Although transient visas can provide the option of a route to full green card status and, ultimately, citizenship, which can help reduce the number of undocumented, they also, unlike comprehensive immigration reform (emigration by definition is long-term), serve another important role: viewing emigration as a transient concept with the ultimate aim of attracting back our most valuable resource, our people, once they have spent a period of time abroad.

Ms. Kinsella, our new immigration attorney, has extensive experience advising clients on the various visa programs available to Irish nationals. She firmly believes that many of the currently available work visas are misunderstood by many applicants, and that she can help applicants achieve legal working status. If, however, you are undocumented, then Caro will go through your immigration history to see whether or not she can either help you get immediate lawful status, or in the alternative, help you attain lawful status in the future. However, the key is to seek legal guidance on the different visa options before deciding to leave Ireland. Ms. Kinsella has kindly offered to provide a free-of-charge, initial consultation to those seeking immigration advice. The Emerald Isle Immigration Center (www.eiic.org), Aisling Irish Community Center (www.aislingcenter.org), and the Irish Immigration Center (www.iicenter.org) provide many free support services for immigrants. One should first determine if assistance for his or her needs can be provided free of charge by contacting these organizations or our immigration attorney, Ms. Kinsella.

Efforts such as Joe McManus’ speech (copy available under ‘Visa Support’ tab), on behalf of the United Irish Counties Association of New York, to the Oireachtas All-Party Group on the Undocumented, help engage all parties to, among other things, broaden the reach and scope of the IWT J-1 visa (which can be an easier goal to achieve in the short to medium term than comprehensive immigration reform), and complement efforts by the Irish Govt. to reduce the percentage of undocumented Irish in the U.S.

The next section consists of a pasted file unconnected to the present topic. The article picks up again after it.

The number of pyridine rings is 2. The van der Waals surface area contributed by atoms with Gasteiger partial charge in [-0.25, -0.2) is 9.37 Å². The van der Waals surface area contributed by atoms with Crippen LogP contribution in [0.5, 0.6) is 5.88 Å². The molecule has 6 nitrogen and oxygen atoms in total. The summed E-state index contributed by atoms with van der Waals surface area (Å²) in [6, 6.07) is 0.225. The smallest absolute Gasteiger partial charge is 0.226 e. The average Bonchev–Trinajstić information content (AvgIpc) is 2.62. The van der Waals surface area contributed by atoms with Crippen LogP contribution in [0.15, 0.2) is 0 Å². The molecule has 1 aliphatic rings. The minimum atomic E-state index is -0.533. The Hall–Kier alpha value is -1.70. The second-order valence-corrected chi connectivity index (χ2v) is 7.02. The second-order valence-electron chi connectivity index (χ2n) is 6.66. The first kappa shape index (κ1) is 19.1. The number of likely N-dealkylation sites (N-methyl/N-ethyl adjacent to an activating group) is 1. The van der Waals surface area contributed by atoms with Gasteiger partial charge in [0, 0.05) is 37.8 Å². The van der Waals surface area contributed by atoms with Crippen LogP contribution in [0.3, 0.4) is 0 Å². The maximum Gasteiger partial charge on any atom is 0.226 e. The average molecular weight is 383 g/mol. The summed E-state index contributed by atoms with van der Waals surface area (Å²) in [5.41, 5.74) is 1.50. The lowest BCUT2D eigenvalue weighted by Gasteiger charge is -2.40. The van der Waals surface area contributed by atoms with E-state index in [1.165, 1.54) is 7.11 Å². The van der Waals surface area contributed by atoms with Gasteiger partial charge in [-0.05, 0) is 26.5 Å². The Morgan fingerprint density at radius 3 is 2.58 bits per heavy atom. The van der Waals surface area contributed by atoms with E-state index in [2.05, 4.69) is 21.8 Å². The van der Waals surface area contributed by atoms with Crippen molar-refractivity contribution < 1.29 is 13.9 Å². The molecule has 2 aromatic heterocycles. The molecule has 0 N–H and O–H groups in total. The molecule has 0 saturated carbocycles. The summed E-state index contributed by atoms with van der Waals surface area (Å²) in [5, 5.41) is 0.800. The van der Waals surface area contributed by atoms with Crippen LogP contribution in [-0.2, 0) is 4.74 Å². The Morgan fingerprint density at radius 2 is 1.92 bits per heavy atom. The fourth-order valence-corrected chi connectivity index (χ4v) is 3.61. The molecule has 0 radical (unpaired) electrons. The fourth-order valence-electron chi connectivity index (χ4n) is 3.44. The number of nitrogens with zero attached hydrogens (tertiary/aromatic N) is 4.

In closing, to reiterate, Failte 32 has been active in both promoting the new one-year J-visa to U.S. employers and seeking employment opportunities under the scheme. Although Failte 32 plans to continue to support the J-1 visa program, its service has been extended to include all visa programs, with particular focus on the H-2B visa which provides for broader employment options when compared to the J-1 visa program. This ties in with Failte 32’s main aim of helping our newest arrivals find employment in the U.S.

Failte 32 will act as a source of the best impartial information that will assist those considering emigrating, or who have already emigrated, in choosing the best visa option for their particular situation, and lobby the appropriate agencies to improve and develop the current portfolio of transient/exchange work visa programs. There are many other viable visa options besides the J-1 visa, based on one’s individual circumstances; we encourage everyone considering emigrating to look into these other visa options.

The great thing about the Irish is that we never sought to conquer another country; rather, we left our country as either emigrants or missionaries, both very noble and honorable pursuits, and have contributed to the great reputation the Irish enjoy worldwide.